C# 8: Using statement

April 23, 2019 | 5 Minute Read

Simplify your using statements.

C# 8.0 Series

Want to read my other posts about C# 8?

Prerequisites & Setup

You will need Visual Studio 2019 and .NET Core 3.0 SDK to try out the new using statement syntax. We need to modify the .csproj file to enable C# 8.0 as well:


A small example

Did you liked my Car class from the previous C# 8 posts? No? That’s okay, I will anyway use it again ;). This time the whole code is little more advanced because we will encrypt and decrypt our car.

class Program
        static void Main(string[] args)
            var car = new Car
                Name = "My awesome car!"

            var key = "MySecret";
            var keyIV = "MyIVSecret";
            byte[] rgbkey;
            byte[] rgbIV;

            using (var pbkdf = new Rfc2898DeriveBytes(key, 10))
            rgbkey = pbkdf.GetBytes(32);

            using (var pbkdf = new Rfc2898DeriveBytes(keyIV, 10))
            rgbIV = pbkdf.GetBytes(16);

            Car decryptedCar = null;
            using (var outStream = new MemoryStream())
                Encrypt(car, outStream, rgbkey, rgbIV);

                // rewind the stream to be readable.
                outStream.Position = 0;

                decryptedCar = Decrypt<Car>(outStream, rgbkey, rgbIV);

            // ...

I hope you aren’t overwhelmed by this - don’t worry I will explain it as good as I can. On the first few lines we create an instance of a Car and generate a secret key and initialization vector for the encryption and decryption.

Please be aware: Never store a secret (passwords, useranmes, keys, ...) in your code! Seriously, it isn't secure in any way!

After that we encrypt the car and put the result into a memory stream named outStream. Then we need to rewind the stream to position zero to ensure we are able to read (decrypt) it. The decrypt function is returning a new instance of the car that must hold the same information, as the first instance. Otherwise we messed up our encrypt or decrypt function (btw. that would be a good candidate for a Unit-Test).

Everyone who reads attentively spotted already that my using statement looks incomplete for prior C# versions (<=7.3). Are you familiar with the concept of stream-chaining? When not, then I show you something new combined with the new using syntax. Let’s see the Encrypt method used above:

public static void Encrypt<T>(T obj, Stream outStream, byte[] rgbKey, byte[] rgbIV)
    using var rijndael = Rijndael.Create();
    using var cryptoTransform = rijndael.CreateEncryptor(rgbKey, rgbIV);
    using var cryptoStream = new CryptoStream(outStream, cryptoTransform, CryptoStreamMode.Write, leaveOpen: true);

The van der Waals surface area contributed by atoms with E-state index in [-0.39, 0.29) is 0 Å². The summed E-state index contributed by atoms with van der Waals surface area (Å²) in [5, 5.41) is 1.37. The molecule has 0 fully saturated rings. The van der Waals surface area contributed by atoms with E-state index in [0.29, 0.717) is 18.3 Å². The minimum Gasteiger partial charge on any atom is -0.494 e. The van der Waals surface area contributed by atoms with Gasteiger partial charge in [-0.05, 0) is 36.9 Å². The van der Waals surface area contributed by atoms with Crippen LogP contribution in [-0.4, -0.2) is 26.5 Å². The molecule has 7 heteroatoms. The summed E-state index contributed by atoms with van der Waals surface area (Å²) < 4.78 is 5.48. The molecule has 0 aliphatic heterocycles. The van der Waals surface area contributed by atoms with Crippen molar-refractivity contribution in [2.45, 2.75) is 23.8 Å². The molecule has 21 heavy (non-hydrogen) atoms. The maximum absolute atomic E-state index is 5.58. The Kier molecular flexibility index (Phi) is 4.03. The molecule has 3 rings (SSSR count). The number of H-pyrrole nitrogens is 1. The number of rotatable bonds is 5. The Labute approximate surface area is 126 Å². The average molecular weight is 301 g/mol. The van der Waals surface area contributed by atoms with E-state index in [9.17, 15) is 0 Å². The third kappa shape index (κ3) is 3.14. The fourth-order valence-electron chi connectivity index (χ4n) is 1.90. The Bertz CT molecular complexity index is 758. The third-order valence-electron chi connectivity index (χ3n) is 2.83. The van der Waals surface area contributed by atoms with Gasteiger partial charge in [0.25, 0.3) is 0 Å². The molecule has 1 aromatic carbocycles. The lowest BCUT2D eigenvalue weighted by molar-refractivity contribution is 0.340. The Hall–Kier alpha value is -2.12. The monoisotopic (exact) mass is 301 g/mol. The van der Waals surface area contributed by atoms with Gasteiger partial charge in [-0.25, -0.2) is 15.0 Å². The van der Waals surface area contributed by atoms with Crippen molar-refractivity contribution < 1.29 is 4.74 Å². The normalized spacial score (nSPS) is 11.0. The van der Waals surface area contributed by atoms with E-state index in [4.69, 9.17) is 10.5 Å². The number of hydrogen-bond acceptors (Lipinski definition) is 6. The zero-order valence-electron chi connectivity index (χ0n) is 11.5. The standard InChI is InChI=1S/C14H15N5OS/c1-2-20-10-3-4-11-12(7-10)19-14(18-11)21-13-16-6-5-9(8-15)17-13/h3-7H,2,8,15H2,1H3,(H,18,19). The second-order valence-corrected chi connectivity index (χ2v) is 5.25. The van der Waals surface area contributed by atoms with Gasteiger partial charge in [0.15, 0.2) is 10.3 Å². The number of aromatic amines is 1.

using var deflateStream = new DeflateStream(cryptoStream, CompressionLevel.Fastest);
    var binaryFormatter = new BinaryFormatter();
    binaryFormatter.Serialize(deflateStream, obj);
    // disposing deflateStream
    // disposing cryptoStream
    // disposing cryptoTransform
    // disposing rijndael

Here, we take the outStream parameter and pass it to the CryptoStream to have everything written to the stream encrypted. The cryptoStream is passed to the DeflateStream to get the stream compressed as well. Finally we use the BinaryFormatter to serialize what ever instance we pass in as obj.

Beside the encryption, stream-chaining and serialization - important is that almost everything is disposable here and ultimately shows how much cleaner the new capability of the using statement looks like. But still maintaining disposing all instances as soon they left the scope. The comments are reflecting the order of how they get disposed.

This new capability doesn’t change the framework or the runtime - it is a pure language feature. Roslyn emits the rest of the using statement for us! IL-Spy reveals this:


For completeness the Decrypt method:

public static T Decrypt<T>(Stream inStream, byte[] rgbKey, byte[] rgbIV)
    using var rijndael = Rijndael.Create();
    using var cryptoTransform = rijndael.CreateDecryptor(rgbKey, rgbIV);
    using var cryptoStream = new CryptoStream(inStream, cryptoTransform, CryptoStreamMode.Read);
    using var deflateStream = new DeflateStream(cryptoStream, CompressionMode.Decompress);
    var binaryFormatter = new BinaryFormatter();
    return (T)binaryFormatter.Deserialize(deflateStream);

Closing words

This feature is small, but has enough impact to be worth writing and thinking about it. I love it and I’m sure you will use it too. It removes some tedious steps when we have local disposable resource as shown above especially when we forget the using statement. Writing less code usually increases also readability and this is important. Code is less written than read and therefore it is critical for our colleagues and ourself.